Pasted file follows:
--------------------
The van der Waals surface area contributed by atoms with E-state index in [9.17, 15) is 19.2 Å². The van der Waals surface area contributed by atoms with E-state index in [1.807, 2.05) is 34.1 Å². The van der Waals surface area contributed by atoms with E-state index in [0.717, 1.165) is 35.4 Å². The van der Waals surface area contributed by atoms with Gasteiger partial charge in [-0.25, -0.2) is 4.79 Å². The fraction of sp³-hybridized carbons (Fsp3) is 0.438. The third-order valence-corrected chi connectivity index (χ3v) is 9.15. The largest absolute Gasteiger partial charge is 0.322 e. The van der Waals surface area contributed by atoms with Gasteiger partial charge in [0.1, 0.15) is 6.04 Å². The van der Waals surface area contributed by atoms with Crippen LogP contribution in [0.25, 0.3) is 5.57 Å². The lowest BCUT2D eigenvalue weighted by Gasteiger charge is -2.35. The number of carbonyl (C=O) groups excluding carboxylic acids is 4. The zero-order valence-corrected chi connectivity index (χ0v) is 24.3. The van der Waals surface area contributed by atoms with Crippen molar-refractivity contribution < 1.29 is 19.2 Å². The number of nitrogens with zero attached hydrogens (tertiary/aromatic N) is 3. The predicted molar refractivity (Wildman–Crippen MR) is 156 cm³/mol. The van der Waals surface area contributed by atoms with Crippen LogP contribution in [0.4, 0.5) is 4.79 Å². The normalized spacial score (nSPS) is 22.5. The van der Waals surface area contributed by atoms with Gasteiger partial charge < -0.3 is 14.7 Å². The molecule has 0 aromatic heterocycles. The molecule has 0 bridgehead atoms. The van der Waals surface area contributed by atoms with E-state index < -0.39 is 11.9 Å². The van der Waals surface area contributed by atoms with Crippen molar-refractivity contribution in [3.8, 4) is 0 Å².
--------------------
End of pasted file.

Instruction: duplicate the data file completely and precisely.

The van der Waals surface area contributed by atoms with E-state index in [9.17, 15) is 19.2 Å². The van der Waals surface area contributed by atoms with E-state index in [1.807, 2.05) is 34.1 Å². The van der Waals surface area contributed by atoms with E-state index in [0.717, 1.165) is 35.4 Å². The van der Waals surface area contributed by atoms with Gasteiger partial charge in [-0.25, -0.2) is 4.79 Å². The fraction of sp³-hybridized carbons (Fsp3) is 0.438. The third-order valence-corrected chi connectivity index (χ3v) is 9.15. The largest absolute Gasteiger partial charge is 0.322 e. The van der Waals surface area contributed by atoms with Gasteiger partial charge in [0.1, 0.15) is 6.04 Å². The van der Waals surface area contributed by atoms with Crippen LogP contribution in [0.25, 0.3) is 5.57 Å². The lowest BCUT2D eigenvalue weighted by Gasteiger charge is -2.35. The number of carbonyl (C=O) groups excluding carboxylic acids is 4. The zero-order valence-corrected chi connectivity index (χ0v) is 24.3. The van der Waals surface area contributed by atoms with Crippen molar-refractivity contribution < 1.29 is 19.2 Å². The number of nitrogens with zero attached hydrogens (tertiary/aromatic N) is 3. The predicted molar refractivity (Wildman–Crippen MR) is 156 cm³/mol. The van der Waals surface area contributed by atoms with Crippen LogP contribution in [0.4, 0.5) is 4.79 Å². The normalized spacial score (nSPS) is 22.5. The van der Waals surface area contributed by atoms with Gasteiger partial charge < -0.3 is 14.7 Å². The molecule has 0 aromatic heterocycles. The molecule has 0 bridgehead atoms. The van der Waals surface area contributed by atoms with E-state index < -0.39 is 11.9 Å². The van der Waals surface area contributed by atoms with Crippen molar-refractivity contribution in [3.8, 4) is 0 Å².